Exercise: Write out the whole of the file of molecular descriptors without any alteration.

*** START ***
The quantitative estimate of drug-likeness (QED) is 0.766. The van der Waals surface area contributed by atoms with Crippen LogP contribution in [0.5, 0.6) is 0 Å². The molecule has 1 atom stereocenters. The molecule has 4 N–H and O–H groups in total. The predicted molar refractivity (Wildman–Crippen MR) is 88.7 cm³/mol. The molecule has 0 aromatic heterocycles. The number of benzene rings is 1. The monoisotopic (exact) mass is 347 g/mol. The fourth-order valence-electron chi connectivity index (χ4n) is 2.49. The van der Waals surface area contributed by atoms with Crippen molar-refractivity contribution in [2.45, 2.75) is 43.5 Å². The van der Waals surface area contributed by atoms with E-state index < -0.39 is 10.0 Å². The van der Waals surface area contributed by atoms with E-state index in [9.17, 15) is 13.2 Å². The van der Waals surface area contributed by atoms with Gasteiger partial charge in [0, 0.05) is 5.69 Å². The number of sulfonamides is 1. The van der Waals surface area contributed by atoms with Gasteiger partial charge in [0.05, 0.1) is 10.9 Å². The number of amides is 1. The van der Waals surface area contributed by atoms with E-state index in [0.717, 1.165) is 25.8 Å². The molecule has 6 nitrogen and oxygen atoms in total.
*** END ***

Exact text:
The quantitative estimate of drug-likeness (QED) is 0.766. The van der Waals surface area contributed by atoms with Crippen LogP contribution in [0.5, 0.6) is 0 Å². The molecule has 1 atom stereocenters. The molecule has 4 N–H and O–H groups in total. The predicted molar refractivity (Wildman–Crippen MR) is 88.7 cm³/mol. The molecule has 0 aromatic heterocycles. The number of benzene rings is 1. The monoisotopic (exact) mass is 347 g/mol. The fourth-order valence-electron chi connectivity index (χ4n) is 2.49. The van der Waals surface area contributed by atoms with Crippen molar-refractivity contribution in [2.45, 2.75) is 43.5 Å². The van der Waals surface area contributed by atoms with E-state index < -0.39 is 10.0 Å². The van der Waals surface area contributed by atoms with E-state index in [9.17, 15) is 13.2 Å². The van der Waals surface area contributed by atoms with Gasteiger partial charge in [0, 0.05) is 5.69 Å². The number of sulfonamides is 1. The van der Waals surface area contributed by atoms with Gasteiger partial charge in [0.05, 0.1) is 10.9 Å². The number of amides is 1. The van der Waals surface area contributed by atoms with E-state index in [0.717, 1.165) is 25.8 Å². The molecule has 6 nitrogen and oxygen atoms in total.